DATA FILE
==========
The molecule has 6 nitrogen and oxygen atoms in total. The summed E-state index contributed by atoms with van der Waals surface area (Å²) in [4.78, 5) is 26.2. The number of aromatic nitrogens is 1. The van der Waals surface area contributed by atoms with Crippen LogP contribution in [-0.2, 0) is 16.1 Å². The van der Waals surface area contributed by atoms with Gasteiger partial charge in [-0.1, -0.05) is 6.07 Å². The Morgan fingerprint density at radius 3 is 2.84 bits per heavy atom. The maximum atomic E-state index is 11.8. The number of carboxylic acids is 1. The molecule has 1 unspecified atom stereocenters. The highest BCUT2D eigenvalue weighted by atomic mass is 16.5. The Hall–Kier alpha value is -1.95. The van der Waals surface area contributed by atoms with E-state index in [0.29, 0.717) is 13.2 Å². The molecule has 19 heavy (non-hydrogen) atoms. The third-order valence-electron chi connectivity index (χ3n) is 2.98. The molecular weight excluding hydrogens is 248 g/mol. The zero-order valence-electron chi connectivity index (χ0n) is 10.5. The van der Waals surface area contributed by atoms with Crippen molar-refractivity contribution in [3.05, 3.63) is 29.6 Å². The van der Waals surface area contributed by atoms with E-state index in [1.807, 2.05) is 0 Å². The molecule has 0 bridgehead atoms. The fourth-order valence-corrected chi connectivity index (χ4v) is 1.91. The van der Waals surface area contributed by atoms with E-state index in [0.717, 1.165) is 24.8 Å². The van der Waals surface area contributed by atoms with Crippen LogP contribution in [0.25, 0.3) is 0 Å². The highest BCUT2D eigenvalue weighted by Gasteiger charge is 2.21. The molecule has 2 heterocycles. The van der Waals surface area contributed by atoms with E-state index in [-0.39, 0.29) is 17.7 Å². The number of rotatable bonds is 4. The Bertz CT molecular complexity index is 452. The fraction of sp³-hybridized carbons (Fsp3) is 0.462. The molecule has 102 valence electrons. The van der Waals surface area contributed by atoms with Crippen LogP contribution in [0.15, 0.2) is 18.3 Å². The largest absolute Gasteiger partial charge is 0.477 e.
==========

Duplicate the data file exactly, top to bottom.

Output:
The molecule has 6 nitrogen and oxygen atoms in total. The summed E-state index contributed by atoms with van der Waals surface area (Å²) in [4.78, 5) is 26.2. The number of aromatic nitrogens is 1. The van der Waals surface area contributed by atoms with Crippen LogP contribution in [-0.2, 0) is 16.1 Å². The van der Waals surface area contributed by atoms with Gasteiger partial charge in [-0.1, -0.05) is 6.07 Å². The Morgan fingerprint density at radius 3 is 2.84 bits per heavy atom. The maximum atomic E-state index is 11.8. The number of carboxylic acids is 1. The molecule has 1 unspecified atom stereocenters. The highest BCUT2D eigenvalue weighted by atomic mass is 16.5. The Hall–Kier alpha value is -1.95. The van der Waals surface area contributed by atoms with E-state index in [0.29, 0.717) is 13.2 Å². The molecule has 19 heavy (non-hydrogen) atoms. The third-order valence-electron chi connectivity index (χ3n) is 2.98. The molecular weight excluding hydrogens is 248 g/mol. The zero-order valence-electron chi connectivity index (χ0n) is 10.5. The van der Waals surface area contributed by atoms with Crippen molar-refractivity contribution in [3.05, 3.63) is 29.6 Å². The van der Waals surface area contributed by atoms with E-state index in [1.807, 2.05) is 0 Å². The molecule has 0 bridgehead atoms. The fourth-order valence-corrected chi connectivity index (χ4v) is 1.91. The van der Waals surface area contributed by atoms with E-state index in [0.717, 1.165) is 24.8 Å². The van der Waals surface area contributed by atoms with Crippen LogP contribution in [0.25, 0.3) is 0 Å². The highest BCUT2D eigenvalue weighted by Gasteiger charge is 2.21. The molecule has 2 heterocycles. The van der Waals surface area contributed by atoms with E-state index in [-0.39, 0.29) is 17.7 Å². The number of rotatable bonds is 4. The Bertz CT molecular complexity index is 452. The fraction of sp³-hybridized carbons (Fsp3) is 0.462. The molecule has 102 valence electrons. The van der Waals surface area contributed by atoms with Crippen LogP contribution in [0.15, 0.2) is 18.3 Å². The largest absolute Gasteiger partial charge is 0.477 e.